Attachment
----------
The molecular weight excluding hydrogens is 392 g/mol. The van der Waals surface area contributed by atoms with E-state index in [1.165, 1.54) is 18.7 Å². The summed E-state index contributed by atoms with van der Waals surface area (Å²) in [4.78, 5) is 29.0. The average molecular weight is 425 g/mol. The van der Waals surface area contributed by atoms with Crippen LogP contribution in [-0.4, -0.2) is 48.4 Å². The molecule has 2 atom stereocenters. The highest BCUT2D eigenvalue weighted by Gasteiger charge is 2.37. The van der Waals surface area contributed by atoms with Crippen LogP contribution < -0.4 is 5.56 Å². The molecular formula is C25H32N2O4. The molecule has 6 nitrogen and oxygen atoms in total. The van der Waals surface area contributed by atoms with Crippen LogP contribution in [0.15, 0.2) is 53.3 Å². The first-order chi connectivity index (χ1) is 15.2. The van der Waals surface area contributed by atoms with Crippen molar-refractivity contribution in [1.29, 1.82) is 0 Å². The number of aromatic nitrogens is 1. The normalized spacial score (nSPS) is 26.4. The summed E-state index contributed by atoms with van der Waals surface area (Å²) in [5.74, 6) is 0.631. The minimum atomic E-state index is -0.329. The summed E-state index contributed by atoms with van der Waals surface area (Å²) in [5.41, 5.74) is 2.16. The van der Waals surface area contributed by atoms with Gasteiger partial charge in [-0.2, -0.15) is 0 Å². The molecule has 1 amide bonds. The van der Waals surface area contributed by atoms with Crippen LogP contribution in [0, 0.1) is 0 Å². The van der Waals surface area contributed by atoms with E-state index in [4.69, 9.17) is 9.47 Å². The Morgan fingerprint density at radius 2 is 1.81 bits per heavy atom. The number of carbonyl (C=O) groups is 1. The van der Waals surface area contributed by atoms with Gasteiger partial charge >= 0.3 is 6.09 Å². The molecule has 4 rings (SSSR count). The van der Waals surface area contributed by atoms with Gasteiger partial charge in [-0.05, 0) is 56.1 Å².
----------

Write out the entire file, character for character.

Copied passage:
The molecular weight excluding hydrogens is 392 g/mol. The van der Waals surface area contributed by atoms with E-state index in [1.165, 1.54) is 18.7 Å². The summed E-state index contributed by atoms with van der Waals surface area (Å²) in [4.78, 5) is 29.0. The average molecular weight is 425 g/mol. The van der Waals surface area contributed by atoms with Crippen LogP contribution in [-0.4, -0.2) is 48.4 Å². The molecule has 2 atom stereocenters. The highest BCUT2D eigenvalue weighted by Gasteiger charge is 2.37. The van der Waals surface area contributed by atoms with Crippen LogP contribution < -0.4 is 5.56 Å². The molecular formula is C25H32N2O4. The molecule has 6 nitrogen and oxygen atoms in total. The van der Waals surface area contributed by atoms with Crippen LogP contribution in [0.15, 0.2) is 53.3 Å². The first-order chi connectivity index (χ1) is 15.2. The van der Waals surface area contributed by atoms with Crippen molar-refractivity contribution in [1.29, 1.82) is 0 Å². The number of aromatic nitrogens is 1. The normalized spacial score (nSPS) is 26.4. The summed E-state index contributed by atoms with van der Waals surface area (Å²) in [5.74, 6) is 0.631. The minimum atomic E-state index is -0.329. The summed E-state index contributed by atoms with van der Waals surface area (Å²) in [5.41, 5.74) is 2.16. The van der Waals surface area contributed by atoms with Gasteiger partial charge in [-0.2, -0.15) is 0 Å². The molecule has 1 amide bonds. The van der Waals surface area contributed by atoms with Crippen LogP contribution in [0, 0.1) is 0 Å². The van der Waals surface area contributed by atoms with E-state index in [4.69, 9.17) is 9.47 Å². The Morgan fingerprint density at radius 2 is 1.81 bits per heavy atom. The number of carbonyl (C=O) groups is 1. The van der Waals surface area contributed by atoms with Gasteiger partial charge >= 0.3 is 6.09 Å². The molecule has 4 rings (SSSR count). The van der Waals surface area contributed by atoms with Gasteiger partial charge in [-0.05, 0) is 56.1 Å².